The Company adopted PRSU activity is included in the above restricted stock units tables. The PRSU Program has a two-year or three-year performance measurement period. The performance measurement period will begin on April 1 of the first fiscal year and end on March 31 of the second fiscal year or the third fiscal year. The program is intended to have overlapping performance measurement periods (e.g., a new three-year cycle begins each year on April 1), subject to Compensation Committee approval. At the end of each performance measurement period, the Compensation Committee will determine the achievement against the performance objectives.

During the first quarter of Fiscal 2019, the Company granted 147,327 PRSUs with three-year performance measurement period and the criteria measured by the Company’s free cash flow and aftermarket sales absorption. The target PRSU awards for each participant, will be paid upon achievement of the target level of performance for free cash flow and aftermarket sale absorption, taking into account the applicable weighting for the individual metric. Achievement of a performance goal at the threshold level will result in a payment that is 50% of the target PRSU award. Achievement of a performance goal at the maximum level will result in a payment that is 150% of the target PRSU award. The Compensation Committee will use an interpolation table that weights performance between levels for determining the portion of the Target PRSU that is earned. In addition, during the first quarter of Fiscal 2019, the Company granted 150,000 PRSUs to its President and Chief Executive officer with two-year performance measurement period and the criteria measured by the Company’s institutional ownership levels, Distributor Support System (“DSS program”) cash collections and Factory Protection Plan (“FPP”) gross margins. This equity award is 100% vesting in two years and based on predetermined equally weighted criteria. See Note 13—Revenue Recognition for additional discussion on DSS program.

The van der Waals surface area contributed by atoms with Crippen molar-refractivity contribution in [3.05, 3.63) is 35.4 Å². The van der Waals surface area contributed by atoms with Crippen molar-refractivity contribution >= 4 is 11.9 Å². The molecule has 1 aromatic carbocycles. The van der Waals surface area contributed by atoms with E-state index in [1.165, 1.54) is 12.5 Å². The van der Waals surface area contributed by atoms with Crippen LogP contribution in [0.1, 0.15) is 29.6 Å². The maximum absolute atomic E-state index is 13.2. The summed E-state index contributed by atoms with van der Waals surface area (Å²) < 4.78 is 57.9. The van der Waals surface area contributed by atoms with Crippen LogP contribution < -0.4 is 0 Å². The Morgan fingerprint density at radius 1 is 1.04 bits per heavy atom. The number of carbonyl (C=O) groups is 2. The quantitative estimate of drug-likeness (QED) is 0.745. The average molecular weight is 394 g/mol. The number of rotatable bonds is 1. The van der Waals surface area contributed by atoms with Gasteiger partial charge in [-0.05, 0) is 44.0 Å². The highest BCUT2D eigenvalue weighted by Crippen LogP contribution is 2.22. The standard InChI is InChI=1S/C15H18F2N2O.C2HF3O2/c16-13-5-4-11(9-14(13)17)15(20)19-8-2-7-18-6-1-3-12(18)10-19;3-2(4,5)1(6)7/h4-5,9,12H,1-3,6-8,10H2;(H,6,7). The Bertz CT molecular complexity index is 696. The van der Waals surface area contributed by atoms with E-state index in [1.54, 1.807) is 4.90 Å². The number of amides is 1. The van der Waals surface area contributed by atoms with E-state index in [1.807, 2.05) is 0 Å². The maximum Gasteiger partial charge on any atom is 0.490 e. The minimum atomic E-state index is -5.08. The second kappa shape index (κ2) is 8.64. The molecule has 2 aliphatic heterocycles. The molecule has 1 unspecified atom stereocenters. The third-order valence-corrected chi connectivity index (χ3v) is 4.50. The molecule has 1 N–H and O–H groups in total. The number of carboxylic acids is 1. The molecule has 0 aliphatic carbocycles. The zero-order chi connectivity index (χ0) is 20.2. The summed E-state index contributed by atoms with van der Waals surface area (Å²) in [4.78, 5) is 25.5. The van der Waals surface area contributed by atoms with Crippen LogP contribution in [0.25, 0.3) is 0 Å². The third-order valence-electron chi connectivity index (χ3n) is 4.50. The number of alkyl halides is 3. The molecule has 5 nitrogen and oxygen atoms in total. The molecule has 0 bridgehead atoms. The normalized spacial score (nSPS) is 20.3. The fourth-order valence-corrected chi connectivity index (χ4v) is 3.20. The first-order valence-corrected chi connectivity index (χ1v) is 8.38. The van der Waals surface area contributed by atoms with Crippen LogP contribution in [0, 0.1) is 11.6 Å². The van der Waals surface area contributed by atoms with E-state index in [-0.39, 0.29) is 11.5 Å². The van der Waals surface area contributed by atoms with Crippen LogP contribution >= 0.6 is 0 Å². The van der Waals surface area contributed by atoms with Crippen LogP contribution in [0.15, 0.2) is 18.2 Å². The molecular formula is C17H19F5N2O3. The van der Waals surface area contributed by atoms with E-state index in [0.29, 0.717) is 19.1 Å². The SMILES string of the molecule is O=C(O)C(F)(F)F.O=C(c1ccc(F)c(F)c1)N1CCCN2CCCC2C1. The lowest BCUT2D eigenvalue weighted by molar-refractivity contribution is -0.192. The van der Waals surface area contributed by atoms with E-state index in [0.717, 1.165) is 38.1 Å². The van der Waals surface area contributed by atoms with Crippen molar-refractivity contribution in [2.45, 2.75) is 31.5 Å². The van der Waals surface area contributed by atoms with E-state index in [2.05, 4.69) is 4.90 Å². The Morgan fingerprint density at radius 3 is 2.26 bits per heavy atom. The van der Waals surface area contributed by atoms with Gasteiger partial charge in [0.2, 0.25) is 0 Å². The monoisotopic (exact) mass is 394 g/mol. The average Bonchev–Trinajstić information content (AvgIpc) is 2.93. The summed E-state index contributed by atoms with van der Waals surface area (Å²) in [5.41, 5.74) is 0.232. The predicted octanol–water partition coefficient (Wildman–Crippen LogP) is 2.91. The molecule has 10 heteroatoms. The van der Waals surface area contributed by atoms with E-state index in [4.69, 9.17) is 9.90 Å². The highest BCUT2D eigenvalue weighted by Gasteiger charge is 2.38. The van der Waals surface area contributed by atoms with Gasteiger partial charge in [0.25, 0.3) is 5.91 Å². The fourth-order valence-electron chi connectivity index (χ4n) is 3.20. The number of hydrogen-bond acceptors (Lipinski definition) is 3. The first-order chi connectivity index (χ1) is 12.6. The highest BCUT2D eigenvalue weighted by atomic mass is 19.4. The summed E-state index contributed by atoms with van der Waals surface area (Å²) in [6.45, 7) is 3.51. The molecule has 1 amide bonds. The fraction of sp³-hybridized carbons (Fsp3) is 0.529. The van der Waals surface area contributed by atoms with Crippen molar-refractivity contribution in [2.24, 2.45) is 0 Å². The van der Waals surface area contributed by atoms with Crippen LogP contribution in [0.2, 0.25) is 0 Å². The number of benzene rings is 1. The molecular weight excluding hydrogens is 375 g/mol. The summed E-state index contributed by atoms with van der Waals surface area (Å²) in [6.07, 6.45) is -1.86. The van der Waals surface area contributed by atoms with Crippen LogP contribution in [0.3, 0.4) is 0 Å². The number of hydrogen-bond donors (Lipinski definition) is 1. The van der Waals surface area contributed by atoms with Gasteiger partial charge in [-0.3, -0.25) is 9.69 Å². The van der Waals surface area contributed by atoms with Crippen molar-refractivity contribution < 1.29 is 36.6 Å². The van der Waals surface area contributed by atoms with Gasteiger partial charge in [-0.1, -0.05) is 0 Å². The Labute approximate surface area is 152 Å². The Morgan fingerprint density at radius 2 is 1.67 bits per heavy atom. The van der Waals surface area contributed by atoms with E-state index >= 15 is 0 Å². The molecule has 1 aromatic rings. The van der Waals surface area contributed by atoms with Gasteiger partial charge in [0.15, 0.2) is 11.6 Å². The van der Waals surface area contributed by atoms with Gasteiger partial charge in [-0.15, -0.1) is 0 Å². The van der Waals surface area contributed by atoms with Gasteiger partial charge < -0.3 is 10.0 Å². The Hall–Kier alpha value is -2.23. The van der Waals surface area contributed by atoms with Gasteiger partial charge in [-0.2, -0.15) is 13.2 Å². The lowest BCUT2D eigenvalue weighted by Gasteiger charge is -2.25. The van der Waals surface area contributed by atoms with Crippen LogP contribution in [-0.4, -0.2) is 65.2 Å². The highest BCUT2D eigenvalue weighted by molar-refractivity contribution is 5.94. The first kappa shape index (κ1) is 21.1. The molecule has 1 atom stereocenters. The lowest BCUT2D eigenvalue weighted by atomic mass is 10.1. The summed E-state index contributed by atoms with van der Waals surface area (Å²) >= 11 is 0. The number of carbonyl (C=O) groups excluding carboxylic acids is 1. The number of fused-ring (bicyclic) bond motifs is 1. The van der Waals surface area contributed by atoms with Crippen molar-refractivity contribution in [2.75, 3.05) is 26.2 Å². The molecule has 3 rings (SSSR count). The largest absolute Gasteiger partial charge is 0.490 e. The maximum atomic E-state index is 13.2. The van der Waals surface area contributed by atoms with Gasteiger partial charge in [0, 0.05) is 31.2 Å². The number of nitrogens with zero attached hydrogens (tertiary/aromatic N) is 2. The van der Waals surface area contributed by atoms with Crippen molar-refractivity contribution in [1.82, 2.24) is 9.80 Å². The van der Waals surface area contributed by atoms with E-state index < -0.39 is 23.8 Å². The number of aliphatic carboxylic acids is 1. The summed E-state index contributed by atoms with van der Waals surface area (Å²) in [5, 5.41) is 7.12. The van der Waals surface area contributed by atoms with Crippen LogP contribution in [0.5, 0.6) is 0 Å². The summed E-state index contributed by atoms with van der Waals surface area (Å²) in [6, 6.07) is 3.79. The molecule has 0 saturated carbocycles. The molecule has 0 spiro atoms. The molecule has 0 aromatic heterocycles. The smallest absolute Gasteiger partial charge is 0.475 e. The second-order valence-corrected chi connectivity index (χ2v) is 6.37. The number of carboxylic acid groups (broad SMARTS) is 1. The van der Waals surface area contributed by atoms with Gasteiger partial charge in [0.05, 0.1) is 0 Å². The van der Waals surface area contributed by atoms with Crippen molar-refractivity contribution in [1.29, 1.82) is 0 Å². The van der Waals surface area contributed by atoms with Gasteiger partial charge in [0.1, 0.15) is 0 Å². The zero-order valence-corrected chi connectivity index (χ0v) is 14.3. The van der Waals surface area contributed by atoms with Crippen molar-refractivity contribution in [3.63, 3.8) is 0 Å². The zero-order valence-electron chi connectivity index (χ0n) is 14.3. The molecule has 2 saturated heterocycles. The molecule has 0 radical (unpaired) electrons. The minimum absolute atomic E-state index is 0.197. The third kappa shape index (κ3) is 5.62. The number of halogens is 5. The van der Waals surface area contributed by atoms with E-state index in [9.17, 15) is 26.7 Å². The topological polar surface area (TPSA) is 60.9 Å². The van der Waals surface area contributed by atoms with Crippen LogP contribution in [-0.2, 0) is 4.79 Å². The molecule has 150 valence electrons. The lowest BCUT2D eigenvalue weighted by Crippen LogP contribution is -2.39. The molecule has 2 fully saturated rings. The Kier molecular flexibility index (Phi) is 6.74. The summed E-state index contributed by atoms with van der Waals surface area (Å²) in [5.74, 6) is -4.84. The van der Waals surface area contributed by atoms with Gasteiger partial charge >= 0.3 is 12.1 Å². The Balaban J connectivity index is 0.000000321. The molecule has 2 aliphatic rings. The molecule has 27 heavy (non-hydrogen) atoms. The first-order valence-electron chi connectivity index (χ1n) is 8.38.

The weighted average per share grant date fair value of PRSUs granted during the first quarter of Fiscal 2019 was $1.59. However, based on the Company’s assessment as of June 30, 2018 that the PRSU threshold for the first performance measurement likely would not be met, the fair value of the PRSU awards were adjusted to zero and no compensation expense was recorded or recognized during the first quarter of Fiscal 2019. Any compensation expense will be recognized over the corresponding requisite service period and will be adjusted in subsequent reporting periods if the Company’s assessment of the probable level of achievement of the performance goals change. The Company will continue to periodically assess the likelihood of the PRSU threshold being met until the end of the applicable performance period.